Denitrification

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Introduction

Denitrification is the process in which nitrate is removed from the aquarium water. Removal is attained biologically using two basic processes; dissimilatory and assimilatory nitrate reduction. Dissimilatory nitrate reduction involves anaerobic bacteria using the nitrate for respiration, returning it to the water as nitrogen and is the mechanism in which most people are referring to when they talk about "denitrification". Assimilatory nitrate reduction involves the physical uptake of the nitrate by bacteria or algae.

Assimilatory Nitrate Reduction

Assimilatory nitrate reduction involves the nitrate being directly absorbed into the tissue mass of algae or bacteria. The algae may be cultured for exactly this purpose in a refugium (macro algae) or algae turf scrubber (turf / micro algae). The nitrogen (and phosphate, though that is unrelated to the nitrogen cycle) is then permanently removed from the system when the algae is manually harvested and discarded.

Dissimilatory Nitrate Reduction

Dissimilatory nitrate reduction involves anaerobic bacteria using the nitrate for respiration, rather than oxygen that aerobic bacteria utilises. It occurs within regions that are anoxic, without any oxygen present (with the oxidation reduction potential between +50 mV and -50mV). The bacteria that is typically associated with doing this are called Pseudomonas, which breakdown nitrates to obtain oxygen, with the by-product being nitrogen gas (N2) which is then lost to the atmosphate. There are a large number of heterotrophic bacteria which can function as denitrifiers.[1] Importantly, this type of bacteria requires a separate food source. In the example reaction given below, the food provided is methanol. Note that denitrification liberates an hydroxide ion (OH) which raises pH and alkalinity thereby offsetting the hydrogen ion liberated by nitrification.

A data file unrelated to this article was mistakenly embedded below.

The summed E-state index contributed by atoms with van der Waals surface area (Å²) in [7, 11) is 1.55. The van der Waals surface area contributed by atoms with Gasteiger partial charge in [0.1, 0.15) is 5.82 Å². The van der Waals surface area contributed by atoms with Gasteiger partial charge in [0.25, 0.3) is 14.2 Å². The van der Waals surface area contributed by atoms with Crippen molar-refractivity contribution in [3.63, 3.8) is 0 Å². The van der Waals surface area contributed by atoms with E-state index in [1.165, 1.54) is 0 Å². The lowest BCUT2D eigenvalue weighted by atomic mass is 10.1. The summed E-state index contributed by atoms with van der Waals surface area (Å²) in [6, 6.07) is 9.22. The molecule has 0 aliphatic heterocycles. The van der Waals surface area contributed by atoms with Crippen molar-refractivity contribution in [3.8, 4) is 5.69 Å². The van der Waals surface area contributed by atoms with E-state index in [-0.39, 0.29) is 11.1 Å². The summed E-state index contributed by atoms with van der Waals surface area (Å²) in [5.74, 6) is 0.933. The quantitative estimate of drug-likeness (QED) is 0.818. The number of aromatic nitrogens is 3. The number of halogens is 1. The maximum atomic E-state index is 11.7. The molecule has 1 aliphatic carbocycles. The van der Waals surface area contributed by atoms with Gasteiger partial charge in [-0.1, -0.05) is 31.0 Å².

NO3 + 5/6 CH3OH → 1/2N2 + 5/6 CO2 + 7/6 H2O + OH
nitrate + 5/6 methanol → 1/2 nitrogen gas + 5/6 carbon dioxide + 7/6 water + hydroxide

Denitrification occurs naturally within a system that has liverock and a deep sand bed (DSB). A DSB is a bed of sand at least 10cm (4") deep, in which the water is poorly oxygenated enough due to low water flow that anaerobic sections (areas without any oxygen present) can form. A variation on this method involves the use of a plenum, or small space of still water, underneath the sand bed - again, this water becomes so poorly oxygenated due to bad flow that it becomes anaerobic, allowing the bacteria which convert nitrate to nitrogen to grow. The process can also be assisted by the use of a denitrator or nitrate reactor, which generates this anaerobic region within a more compact filter.

Resources

References

  1. (Spotte 1992): Spotte, S., Captive Seawater Fishes: Science and Technology, Wiley Interscience, John Wiley and Sons: New York, 1992, p 942.